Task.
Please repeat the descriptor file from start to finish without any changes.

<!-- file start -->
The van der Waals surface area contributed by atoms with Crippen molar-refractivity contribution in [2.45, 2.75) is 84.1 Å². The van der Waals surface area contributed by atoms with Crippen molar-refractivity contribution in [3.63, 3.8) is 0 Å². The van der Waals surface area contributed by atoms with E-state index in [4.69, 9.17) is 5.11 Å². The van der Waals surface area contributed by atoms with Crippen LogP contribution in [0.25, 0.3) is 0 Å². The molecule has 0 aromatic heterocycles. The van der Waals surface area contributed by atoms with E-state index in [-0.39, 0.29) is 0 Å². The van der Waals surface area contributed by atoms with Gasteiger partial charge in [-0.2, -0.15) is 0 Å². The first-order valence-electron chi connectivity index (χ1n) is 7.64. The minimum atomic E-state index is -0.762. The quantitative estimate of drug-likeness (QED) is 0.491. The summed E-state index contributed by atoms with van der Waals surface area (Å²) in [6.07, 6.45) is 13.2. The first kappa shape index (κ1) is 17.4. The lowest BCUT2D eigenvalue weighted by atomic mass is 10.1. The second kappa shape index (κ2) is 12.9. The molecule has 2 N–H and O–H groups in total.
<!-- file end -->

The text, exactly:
The van der Waals surface area contributed by atoms with Crippen molar-refractivity contribution in [2.45, 2.75) is 84.1 Å². The van der Waals surface area contributed by atoms with Crippen molar-refractivity contribution in [3.63, 3.8) is 0 Å². The van der Waals surface area contributed by atoms with E-state index in [4.69, 9.17) is 5.11 Å². The van der Waals surface area contributed by atoms with Crippen LogP contribution in [0.25, 0.3) is 0 Å². The molecule has 0 aromatic heterocycles. The van der Waals surface area contributed by atoms with E-state index in [-0.39, 0.29) is 0 Å². The van der Waals surface area contributed by atoms with Gasteiger partial charge in [-0.2, -0.15) is 0 Å². The first-order valence-electron chi connectivity index (χ1n) is 7.64. The minimum atomic E-state index is -0.762. The quantitative estimate of drug-likeness (QED) is 0.491. The summed E-state index contributed by atoms with van der Waals surface area (Å²) in [6.07, 6.45) is 13.2. The first kappa shape index (κ1) is 17.4. The lowest BCUT2D eigenvalue weighted by atomic mass is 10.1. The second kappa shape index (κ2) is 12.9. The molecule has 2 N–H and O–H groups in total.